Figure 1. The Heʻeia ahupuaʻa is located on the windward side of Oʻahu, with the watershed draining into Kāneʻohe Bay, the largest sheltered body of water in the main Hawaiian Islands.
The Heʻeia ahupuaʻa is the most recent addition to the National Estuarine Research Reserve System (NERRS), presenting a unique opportunity to integrate marine, freshwater, fishpond, and terrestrial research to allow for an ecosystem approach in understanding and managing the entire ahupua‘a. This ongoing study investigates the effects of continuing restoration efforts within the ahupuaʻa of Heʻeia and their potential impacts to the adjacent fringing coral reef and associated biota. Currently, extensive removal of the invasive alien red mangrove, Rhizophora mangle, is underway. With rapid changes occurring in the watershed, nutrient and sediment influx are expected to change on the adjacent reef and affect the coral reef community composition. Preliminary results indicate increases in sediment depth at the Heʻeia stream mouth, and provide baseline data to assess long-term changes on the coral reef.
Figure 2. Photographs of the Heʻeia fishpond and watershed in 1928 and 2017. Urbanization and the introduction of alien invasive species has dramatically changed this ecosystem over recent decades.
Figure 3. Monitoring site locations across the lowland Heʻeia ahupuaʻa. While this project focuses on the marine environment, we are working in coordination with several other site partners monitoring the stream and terrestrial environment to understand and sustainably manage this watershed from ridge to reef.
•Quarterly reef monitoring at 24 permanent stations
•Quarterly stream mouth monitoring: gradients in sediment depth, nutrients, and water clarity
•Monitoring and sampling procedures in coordination with reserve partners (e.g., The Nature Conservancy, UH SOEST, Kākoʻo ʻŌiwi, and Paepae o Heʻeia)
Figure 7. One of the 24 permanent transect stations located on the Heʻeia reef. Stations house an in situ temperature logger within hollow bricks. Sediment traps and clod cards are deployed at these stations quarterly to measure 24-hr sediment accumulation and water motion.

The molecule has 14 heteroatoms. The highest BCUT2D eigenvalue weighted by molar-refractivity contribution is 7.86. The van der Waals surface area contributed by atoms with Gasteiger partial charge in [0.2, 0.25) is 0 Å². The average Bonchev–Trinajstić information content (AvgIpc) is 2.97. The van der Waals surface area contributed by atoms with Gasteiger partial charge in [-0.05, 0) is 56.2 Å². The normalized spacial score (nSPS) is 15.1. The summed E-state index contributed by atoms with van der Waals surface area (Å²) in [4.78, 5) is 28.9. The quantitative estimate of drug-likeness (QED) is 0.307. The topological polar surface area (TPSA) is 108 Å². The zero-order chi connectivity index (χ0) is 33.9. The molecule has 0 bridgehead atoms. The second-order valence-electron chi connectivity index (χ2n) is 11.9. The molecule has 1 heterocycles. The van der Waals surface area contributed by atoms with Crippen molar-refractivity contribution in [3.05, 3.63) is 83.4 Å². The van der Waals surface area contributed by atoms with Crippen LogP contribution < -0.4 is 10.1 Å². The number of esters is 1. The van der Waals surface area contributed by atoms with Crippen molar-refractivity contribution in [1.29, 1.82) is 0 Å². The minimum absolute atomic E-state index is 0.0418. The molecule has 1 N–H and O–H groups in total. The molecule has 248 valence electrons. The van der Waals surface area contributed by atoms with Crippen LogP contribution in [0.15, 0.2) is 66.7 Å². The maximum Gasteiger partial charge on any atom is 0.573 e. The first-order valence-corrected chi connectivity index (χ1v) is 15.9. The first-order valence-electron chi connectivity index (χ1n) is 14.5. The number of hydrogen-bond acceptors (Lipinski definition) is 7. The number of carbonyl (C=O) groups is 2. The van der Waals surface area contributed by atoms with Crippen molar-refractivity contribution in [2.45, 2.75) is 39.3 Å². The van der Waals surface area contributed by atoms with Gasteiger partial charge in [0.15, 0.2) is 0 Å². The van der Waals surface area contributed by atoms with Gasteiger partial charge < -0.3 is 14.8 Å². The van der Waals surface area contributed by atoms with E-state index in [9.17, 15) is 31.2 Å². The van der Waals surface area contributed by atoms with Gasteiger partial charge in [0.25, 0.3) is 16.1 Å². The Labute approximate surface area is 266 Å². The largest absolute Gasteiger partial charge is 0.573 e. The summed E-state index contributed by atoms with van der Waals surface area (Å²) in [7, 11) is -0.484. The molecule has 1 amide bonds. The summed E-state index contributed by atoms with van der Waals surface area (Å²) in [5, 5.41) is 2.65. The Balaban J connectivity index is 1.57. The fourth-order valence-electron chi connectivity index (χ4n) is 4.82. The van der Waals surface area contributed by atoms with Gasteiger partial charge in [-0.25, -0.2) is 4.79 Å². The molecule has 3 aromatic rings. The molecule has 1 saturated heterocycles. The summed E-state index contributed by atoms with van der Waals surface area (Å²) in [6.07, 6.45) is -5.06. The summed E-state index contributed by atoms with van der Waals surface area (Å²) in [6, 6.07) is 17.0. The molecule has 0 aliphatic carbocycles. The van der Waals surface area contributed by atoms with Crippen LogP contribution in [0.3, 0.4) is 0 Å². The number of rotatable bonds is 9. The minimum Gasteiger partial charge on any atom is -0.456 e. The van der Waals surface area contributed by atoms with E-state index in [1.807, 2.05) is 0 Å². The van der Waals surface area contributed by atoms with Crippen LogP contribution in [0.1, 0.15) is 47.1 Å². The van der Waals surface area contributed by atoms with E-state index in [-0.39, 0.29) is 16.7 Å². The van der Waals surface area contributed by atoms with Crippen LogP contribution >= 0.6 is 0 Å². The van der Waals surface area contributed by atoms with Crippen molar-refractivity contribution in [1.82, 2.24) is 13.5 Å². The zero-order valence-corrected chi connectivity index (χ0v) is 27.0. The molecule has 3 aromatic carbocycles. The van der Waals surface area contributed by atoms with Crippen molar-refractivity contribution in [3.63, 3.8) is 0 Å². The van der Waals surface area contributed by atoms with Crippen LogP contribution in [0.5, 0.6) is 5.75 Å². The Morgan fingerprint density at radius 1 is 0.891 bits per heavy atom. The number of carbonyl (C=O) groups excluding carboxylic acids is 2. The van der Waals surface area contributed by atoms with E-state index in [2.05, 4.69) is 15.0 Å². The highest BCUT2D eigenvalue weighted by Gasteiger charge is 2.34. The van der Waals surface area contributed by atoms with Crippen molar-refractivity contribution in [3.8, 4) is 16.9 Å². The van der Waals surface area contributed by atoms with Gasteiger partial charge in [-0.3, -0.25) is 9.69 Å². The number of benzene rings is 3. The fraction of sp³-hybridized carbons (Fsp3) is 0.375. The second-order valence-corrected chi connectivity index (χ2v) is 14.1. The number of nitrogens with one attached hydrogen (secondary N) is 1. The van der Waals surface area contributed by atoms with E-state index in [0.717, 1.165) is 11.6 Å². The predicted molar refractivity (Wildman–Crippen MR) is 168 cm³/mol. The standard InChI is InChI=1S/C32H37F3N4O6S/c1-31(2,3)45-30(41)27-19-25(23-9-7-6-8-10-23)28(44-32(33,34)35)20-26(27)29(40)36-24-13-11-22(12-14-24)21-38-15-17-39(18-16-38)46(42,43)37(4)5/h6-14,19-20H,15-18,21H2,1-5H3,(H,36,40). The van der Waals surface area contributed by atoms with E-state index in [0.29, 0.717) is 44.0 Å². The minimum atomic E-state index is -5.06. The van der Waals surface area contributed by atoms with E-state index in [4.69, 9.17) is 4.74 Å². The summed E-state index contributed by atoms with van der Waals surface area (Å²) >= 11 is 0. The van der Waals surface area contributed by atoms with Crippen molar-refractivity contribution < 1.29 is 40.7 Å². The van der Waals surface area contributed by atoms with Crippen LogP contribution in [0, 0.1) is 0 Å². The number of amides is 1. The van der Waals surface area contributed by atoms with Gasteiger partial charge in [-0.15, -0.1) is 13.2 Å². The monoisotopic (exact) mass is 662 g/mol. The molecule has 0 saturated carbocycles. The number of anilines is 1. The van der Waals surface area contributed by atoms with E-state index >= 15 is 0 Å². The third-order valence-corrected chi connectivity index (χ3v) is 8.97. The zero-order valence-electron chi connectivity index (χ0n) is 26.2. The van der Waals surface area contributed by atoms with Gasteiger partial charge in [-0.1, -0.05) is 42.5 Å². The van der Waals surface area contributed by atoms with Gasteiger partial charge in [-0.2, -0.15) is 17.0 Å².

Figure 8. Photos of the benthos are taken every meter along a 25m transect quarterly. Twenty-five random points are projected onto each photo in CoralNet for identification of species or substrate to estimate overall benthic cover.
Figure 9. (a) Predominant current pattern on the Heʻeia fringing reef measured by drogue survey on an incoming tide. (b) Grain size fractions from sediment samples collected at the 24 permanent monitoring sites in summer 2017. Grain sizes give insight into water flow and long-term sedimentation.
Figure 10. Sediment depth (cm) along four 100m transects fanning out from Heʻeia stream mouth. A substantial increase in sediment depth was observed over the course of intensive mangrove removal in winter 2017 on the southern two transects. Material exiting the stream is likely carried southward by prevailing currents and accumulating faster closer to the fishpond wall. Continued monitoring will help tease apart seasonal fluctuations from potential effects of the restoration process.
Figure 11. Turbidity (NTU) at 24 permanent monitoring stations sampled one day in September 2017, December 2017, and March 2018.
Figure 12. Fish biomass at 24 permanent monitoring stations sampled once each in September 2017, December 2017, and March 2018.
Figure 13. Three of the most abundant fish species on the Heʻeia fringing reef and adjacent patch reef across September, December, and March surveys.
Figure 14. Coral bleaching on the Heʻeia reef flat likely due to a large pulse of freshwater during heavy rainfall in March, 2018. Long-term monitoring of the physical environment and reef condition will broaden our understanding of both natural and anthropogenic impacts to the coral reef.
The Heʻeia reef ranges from nearly 95% coral cover at the reef edge to sand and algae on the inner reef flat. Gradients in temperature, salinity, sedimentation, nutrients, and water motion may elucidate the observed differences in benthic cover across the Heʻeia reef environment.
1. How does invasive mangrove removal influence adjacent coral reef habitat and associated biota?
2. How does mangrove removal influence sediment transport onto adjacent coral reef habitat during storm runoff events?
Figure 4. The role of mangroves in their native range. Mangroves provide many ecosystem services in their native habitat that are not observed in Hawaiʻi.
Figure 5. Alien invasive mangroves may provide habitat that favors other alien species over Hawaiian native species.
Figure 6. One of the mākāhā at Heʻeia fishpond nearly underwater in March, 2018. Large pulses in stream flow occur frequently in winter months with heavy rains.
Through this collaborative work, we will build a resilient and sustainably managed ecosystem where human and natural communities thrive.
•Integration of traditional ecological knowledge and contemporary research and monitoring strategies
•Potential changes to the physical environment over the course of restoration may influence the biological environment
•Coordinated efforts across the ahupuaʻa allow for a greater understanding of land to sea connections